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Michelle cautioned the students about losing sight of what is sensible in a sudden rush of feeling they can do whatever they want, and losing their focus.

“You get to college and it’s like, ‘I’m just going to eat chips, French fries and ice cream because  — you know, you’re free! And you’ll say the dorm food isn’t all that good,” she said.

Michelle alerted the students to the possible pitfall of homesickness and depression.

“In order to have good mental health, it’s not just counseling. It’s trying to live a balanced life. Whether you’re getting exercise really does matter. [Ask yourself] am I walking enough? Am I moving around? Am I just sitting in my room in the dark and I’m not getting outside and breathing in fresh air?” she advised

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Today I’m headed to @Howard1867 for our 5th annual #BeatingTheOdds Summit, where I’ll be reunited with some of the students I’ve met over the years. One of these is a resilient young woman named Rachel McKenzie Scott—and her story, like so many of those we’ll be celebrating today—couldn’t be more inspiring. For much of her life, Rachel felt like the world was working against her. She lost her mother when she was 12 and not long after, her father left their family. She and her siblings became wards of the state of Washington and her two younger siblings entered foster care. She’d go to bed at night wondering where her next meal would come from, and she’d wake up in the morning worried that she wouldn’t have clean clothes for school. Every day, she worried about her family’s safety, and she often thought about dropping out and giving up. But Rachel bet on herself. She asked for help and leaned on her mentor, Melissa Repp, to get through high school and college. At the University of Washington, she found professors she could open up to, friends she could relate to, and a trusty support dog, Blu, who was always there when she needed her. Today, she’s a graduate from the University of Washington, about to fulfill her lifelong dream of becoming an oceanographer. But that’s only part of the story—I’ll let Rachel tell you the rest. Check out my Instagram Story today as she takes it over and gives you a behind-the-scenes-look at today’s Summit.

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Hardest of all to deal with for Reach Higher students is the scholarship money or student loans.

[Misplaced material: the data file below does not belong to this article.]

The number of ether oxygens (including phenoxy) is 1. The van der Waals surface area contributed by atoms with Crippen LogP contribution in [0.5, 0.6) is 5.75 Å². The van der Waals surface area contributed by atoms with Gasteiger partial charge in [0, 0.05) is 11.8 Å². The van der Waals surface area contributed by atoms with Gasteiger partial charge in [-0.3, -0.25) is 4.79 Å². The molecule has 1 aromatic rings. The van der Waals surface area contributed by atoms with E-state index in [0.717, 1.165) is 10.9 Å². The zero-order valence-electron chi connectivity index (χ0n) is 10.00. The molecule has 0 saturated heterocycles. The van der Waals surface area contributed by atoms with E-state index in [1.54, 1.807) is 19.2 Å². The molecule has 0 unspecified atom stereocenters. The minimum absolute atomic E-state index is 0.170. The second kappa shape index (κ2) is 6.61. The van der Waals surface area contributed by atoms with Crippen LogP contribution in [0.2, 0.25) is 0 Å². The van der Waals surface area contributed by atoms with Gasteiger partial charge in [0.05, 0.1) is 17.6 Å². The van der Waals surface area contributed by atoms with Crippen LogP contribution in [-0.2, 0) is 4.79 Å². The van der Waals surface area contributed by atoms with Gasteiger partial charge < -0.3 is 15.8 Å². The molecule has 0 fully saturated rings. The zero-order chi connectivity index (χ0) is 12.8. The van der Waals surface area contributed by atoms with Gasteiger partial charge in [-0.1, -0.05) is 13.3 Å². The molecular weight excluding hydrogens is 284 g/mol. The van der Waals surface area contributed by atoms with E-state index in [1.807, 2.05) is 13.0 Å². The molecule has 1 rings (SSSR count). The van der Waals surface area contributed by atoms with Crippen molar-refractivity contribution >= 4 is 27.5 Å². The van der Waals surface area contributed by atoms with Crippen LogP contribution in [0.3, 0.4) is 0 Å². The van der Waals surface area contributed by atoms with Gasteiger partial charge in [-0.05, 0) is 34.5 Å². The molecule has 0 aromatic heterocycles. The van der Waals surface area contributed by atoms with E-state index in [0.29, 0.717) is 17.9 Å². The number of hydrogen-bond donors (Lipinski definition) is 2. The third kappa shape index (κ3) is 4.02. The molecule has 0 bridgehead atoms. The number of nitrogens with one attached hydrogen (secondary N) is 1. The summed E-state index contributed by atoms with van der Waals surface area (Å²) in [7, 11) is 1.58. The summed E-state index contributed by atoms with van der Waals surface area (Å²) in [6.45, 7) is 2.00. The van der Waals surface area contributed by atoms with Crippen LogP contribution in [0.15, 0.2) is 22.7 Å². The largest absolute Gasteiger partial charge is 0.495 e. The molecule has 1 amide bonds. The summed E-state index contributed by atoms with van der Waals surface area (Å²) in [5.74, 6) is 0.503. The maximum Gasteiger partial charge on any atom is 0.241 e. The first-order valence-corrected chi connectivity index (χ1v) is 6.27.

“This is a tough thing to talk about and it’s a pressure that a lot of first-gen kids have because it’s that pressure from home. When you get your loan check — they’re going to give you a check — it might be $10,000, it might be $15,000, and it’s tempting to think that money is yours and that you can use it to help everybody,” she said.

She went on to explain in no uncertain terms that the money is for their education, to help the family back home, or bail anyone out of trouble.

“You cannot help folks back home until you are done with you,” she said.

And of course, one piece of advice Michelle gave to the students was...Enjoy yourself, but don't party too hard!


Former First Lady Michelle Obama is passing on the values and strengths she herself received from an extraordinary woman, her mother Marian Shields Robinson.

She took the opportunity to pay tribute to her mother in a post on mother's day and to thank her for her love and support.

"From an early age, she saw that I had a flame inside me, and she never tempered it. She made sure that I could keep it lit. Mom, thank you for kindling that fire within me, and for your example as a mother and a grandmother to our girls. We would never be who we are today without you. #HappyMothersDay, Mom. Love you. ❤️" she wrote.

Marian was the fourth of seven children and her mother's grandfather, Dolphus T. Shields, born in 1860, was the son of a slave.

This strong-willed and courageous lady was a huge influence on the woman who would grow up to be the First Lady of the United States, and an inspiration to millions around the world.